One can see how that might rub certain Go U-S-A'ers the wrong way. Should those scholarships and those dollars have been spent on American kids? Well, if those Americans were better qualified, yes. If not, then absolutely not. (How do you feel about affirmative action? What's your stance on isolationism? How do you define your patriotism? This particular issue can quickly slip and slide onto bigger pastures...)
The greatest coaches in the U.S. are often divided on this delicate question. On one hand, you have Texas' Eddie Reese and Stanford's (now retired) Skip Kenney. These two elder statesmen are widely regarded as coaches who've seldom been interested in international swimmers at their schools. That's not to say it was a hard and fast rule for these men. I can rattle off a number of Canadian swimmers who competed for the Cardinal. And Israeli breaststroker Imri Ganiel (1:00.9 in the 100) just recently signed at Texas. Just two examples, plenty more, yet these two perennial powers have mostly been stocked with US swimmers through the years.
Contrast that with the longtime leaders of Auburn and Florida. As the head coach of Auburn from 1990 to 2007, David Marsh took the Tigers to prominence by focusing more on top foreign swimmers than anyone else. Sprint kings Freddy Bousquet and Cesar Cielo, to name the two most obvious. Meanwhile, Florida head coach Gregg Troy quite literally made his coaching name by developing international talent. At the Bolles School, where he coached for twenty years, he guided world beating talents like Surinam's Anthony Nesty and Spain's Martin Zubero, Olympic champions in 1988 and 1992, respectively. Add these guys to the Journal's "enemy" list too... (More bias, I was one of Coach Troy's "international" swimmers at Bolles. At the 1996 Games, we had 18 different countries represented in Atlanta. Two Thai friends and I made t-shirts that proudly proclaimed "Bolles Nation.")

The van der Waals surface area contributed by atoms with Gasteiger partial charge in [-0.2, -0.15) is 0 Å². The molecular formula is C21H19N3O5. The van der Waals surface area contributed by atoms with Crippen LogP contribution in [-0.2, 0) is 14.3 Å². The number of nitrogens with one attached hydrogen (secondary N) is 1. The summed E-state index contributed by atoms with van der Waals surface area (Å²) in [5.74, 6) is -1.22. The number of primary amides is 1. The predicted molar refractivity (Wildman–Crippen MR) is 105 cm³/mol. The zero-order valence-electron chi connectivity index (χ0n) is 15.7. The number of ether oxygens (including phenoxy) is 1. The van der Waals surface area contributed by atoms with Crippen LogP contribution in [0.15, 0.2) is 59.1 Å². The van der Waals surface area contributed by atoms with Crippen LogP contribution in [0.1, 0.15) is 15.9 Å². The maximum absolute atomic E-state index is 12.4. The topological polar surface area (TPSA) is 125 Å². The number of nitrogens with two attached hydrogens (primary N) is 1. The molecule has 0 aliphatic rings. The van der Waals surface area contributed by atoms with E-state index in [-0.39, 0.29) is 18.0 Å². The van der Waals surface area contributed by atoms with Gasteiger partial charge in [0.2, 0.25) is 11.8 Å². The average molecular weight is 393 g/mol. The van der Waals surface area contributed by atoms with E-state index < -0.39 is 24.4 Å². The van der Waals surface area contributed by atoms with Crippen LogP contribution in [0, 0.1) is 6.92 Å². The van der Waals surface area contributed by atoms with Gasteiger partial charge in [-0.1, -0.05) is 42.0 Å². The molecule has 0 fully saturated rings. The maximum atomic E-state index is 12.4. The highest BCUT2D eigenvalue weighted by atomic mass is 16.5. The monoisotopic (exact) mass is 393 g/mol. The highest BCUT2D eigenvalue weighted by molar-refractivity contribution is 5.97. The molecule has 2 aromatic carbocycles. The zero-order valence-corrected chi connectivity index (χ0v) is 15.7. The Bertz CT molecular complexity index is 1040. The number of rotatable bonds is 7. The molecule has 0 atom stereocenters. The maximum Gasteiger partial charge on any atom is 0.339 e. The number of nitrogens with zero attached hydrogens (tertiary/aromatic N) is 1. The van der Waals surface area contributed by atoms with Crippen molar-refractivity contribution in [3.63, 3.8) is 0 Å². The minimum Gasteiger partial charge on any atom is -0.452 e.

Fast forward to today: Gregg Troy is the head coach of the U.S. men's Olympic swim team. Dave Marsh is now the CEO and Head Elite Coach of SwimMAC - a United States Olympic Committee Center of Excellence. So, is it fair to say that these two world class coaches may have improved their craft working with all those world class foreign talents? So much so that these two are now charged with developing and leading Team USA on the biggest stage possible.
The career arcs of Marsh and Troy reveal something frequently missed when folks make their isolationist arguments in favor of keeping foreign swimmers out of the NCAA. Both coaches and swimmers improve thanks to that international presence. Want to be the best? Put yourself around the best possible talent. American swimmers are better thanks to the presence of foreign athletes side by side in their lanes at college. And American coaches are better too, when given the opportunity to work with top talent from a wide range of diverse backgrounds. How could that not help a team improve in every way?
So, here's to the enemies. The foreigners, the ones who cross oceans and borders and arrive at American colleges determined to improve themselves... By doing so, they also improve all those young entitled American kids around them.
No thanks necessary.